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The National Portrait Gallery acknowledges the Traditional Custodians of Country throughout Australia and recognises the continuing connection to lands, waters and communities. We pay our respect to Aboriginal and Torres Strait Islander cultures and to Elders both past and present.

Aboriginal and Torres Strait Islander viewers are warned that this website contains images of deceased persons.

Captain James Cook, engraving after John Webber

1784
Francesco Bartolozzi

engraving on paper (frame: 16.3 cm x 14.2 cm depth 2.3 cm, sight: 12.4 cm x 10.4 cm)

James Cook (1728–1779), maritime explorer, surveyed and claimed the east coast of Australia on the first of his three great voyages of discovery in the Pacific. Almost continually at sea between 1768 and 1779, Cook opened up vast areas that had previously been only tentatively investigated, and charted them with extraordinary accuracy. Accounts produced from his voyages provided Europeans with their first glimpse of the culture, wildlife and geography of lands as diverse as Tahiti and Alaska, and as a result of measures he took to raise standards of hygiene and nutrition on board his ships, there was an appreciable improvement in the health of future British seamen. Cook was killed in an affray with indigenous Hawaiians at Kealakekua Bay, Hawaii, on 14 February 1779, after having departed and then returned to make essential repairs.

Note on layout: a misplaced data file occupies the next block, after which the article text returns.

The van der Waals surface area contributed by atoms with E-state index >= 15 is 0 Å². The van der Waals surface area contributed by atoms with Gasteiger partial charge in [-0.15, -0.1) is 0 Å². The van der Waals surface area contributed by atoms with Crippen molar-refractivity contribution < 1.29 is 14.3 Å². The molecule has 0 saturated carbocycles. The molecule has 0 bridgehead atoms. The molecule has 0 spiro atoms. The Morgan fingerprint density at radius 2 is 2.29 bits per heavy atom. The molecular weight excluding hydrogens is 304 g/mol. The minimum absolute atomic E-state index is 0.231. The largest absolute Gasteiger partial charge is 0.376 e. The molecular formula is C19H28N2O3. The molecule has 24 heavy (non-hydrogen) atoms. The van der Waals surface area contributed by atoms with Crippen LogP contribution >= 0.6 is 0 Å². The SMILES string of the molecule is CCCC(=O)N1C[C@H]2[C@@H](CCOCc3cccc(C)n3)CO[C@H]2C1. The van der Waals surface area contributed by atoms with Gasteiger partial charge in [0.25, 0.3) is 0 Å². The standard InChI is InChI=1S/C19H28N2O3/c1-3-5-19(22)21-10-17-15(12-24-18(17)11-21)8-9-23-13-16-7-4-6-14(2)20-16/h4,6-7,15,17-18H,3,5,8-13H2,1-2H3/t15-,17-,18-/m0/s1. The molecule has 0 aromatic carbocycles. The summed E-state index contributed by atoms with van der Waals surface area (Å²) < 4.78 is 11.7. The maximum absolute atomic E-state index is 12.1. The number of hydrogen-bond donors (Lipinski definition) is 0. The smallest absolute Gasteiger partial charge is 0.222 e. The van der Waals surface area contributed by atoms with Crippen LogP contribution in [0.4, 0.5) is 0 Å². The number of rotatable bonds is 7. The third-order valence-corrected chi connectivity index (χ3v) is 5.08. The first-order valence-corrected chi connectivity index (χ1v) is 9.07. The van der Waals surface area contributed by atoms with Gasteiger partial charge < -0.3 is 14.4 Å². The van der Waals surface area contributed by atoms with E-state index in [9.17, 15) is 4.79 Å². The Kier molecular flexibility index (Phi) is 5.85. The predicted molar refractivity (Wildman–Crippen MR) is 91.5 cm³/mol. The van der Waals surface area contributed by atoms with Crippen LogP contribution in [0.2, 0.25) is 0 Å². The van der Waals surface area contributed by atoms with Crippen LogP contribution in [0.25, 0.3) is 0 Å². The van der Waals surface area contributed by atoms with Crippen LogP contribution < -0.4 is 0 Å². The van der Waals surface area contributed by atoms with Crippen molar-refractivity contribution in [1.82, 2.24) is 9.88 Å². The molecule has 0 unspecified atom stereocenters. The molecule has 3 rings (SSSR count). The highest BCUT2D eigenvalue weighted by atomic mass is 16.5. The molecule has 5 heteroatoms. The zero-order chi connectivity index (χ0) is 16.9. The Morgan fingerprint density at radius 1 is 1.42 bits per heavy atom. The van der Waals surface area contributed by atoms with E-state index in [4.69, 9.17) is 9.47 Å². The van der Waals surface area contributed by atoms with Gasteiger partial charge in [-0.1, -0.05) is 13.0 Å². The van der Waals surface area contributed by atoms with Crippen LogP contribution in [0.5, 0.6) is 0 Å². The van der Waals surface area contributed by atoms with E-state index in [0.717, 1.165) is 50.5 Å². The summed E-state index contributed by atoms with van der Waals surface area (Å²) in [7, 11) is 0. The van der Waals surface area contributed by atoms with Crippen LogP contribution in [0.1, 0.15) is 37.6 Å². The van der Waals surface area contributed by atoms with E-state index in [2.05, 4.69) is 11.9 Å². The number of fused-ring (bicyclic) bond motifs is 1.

Collection: National Portrait Gallery
Purchased with funds provided by Robert Oatley AO 2007

Artist and subject

Francesco Bartolozzi (age 57 in 1784)

Captain James Cook RN

Supported by

Mr Robert Oatley AO (7 portraits supported)

Related information

The Companion

Permanent collection catalogue

Café and shop

On one level The Companion talks about the most famous and frontline Australians, but on another it tells us about ourselves: who we read, who we watch, who we listen to, who we cheer for, who we aspire to be, and who we'll never forget. The Companion is available to buy online and in the Portrait Gallery Store.

'The portraits of Captain Cook'

An interview with Betty Churcher

Portrait story

Betty Churcher describes the creation of the portrait of Captain James Cook in the National Portrait Gallery.

Captain Cook

'The photojournalists of their time'

Portrait story

An exploration of the role of artists such as John Webber who, whilst a member of Cook’s crew over many voyages, created paintings and drawings of the situations and people the explorers encountered.

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The National Portrait Gallery acknowledges the Traditional Custodians of Country throughout Australia and recognises the continuing connection to lands, waters and communities. We pay our respect to Aboriginal and Torres Strait Islander cultures and to Elders both past and present.

Aboriginal and Torres Strait Islander viewers are warned that this website contains images of deceased persons.

The National Portrait Gallery is an Australian Government Agency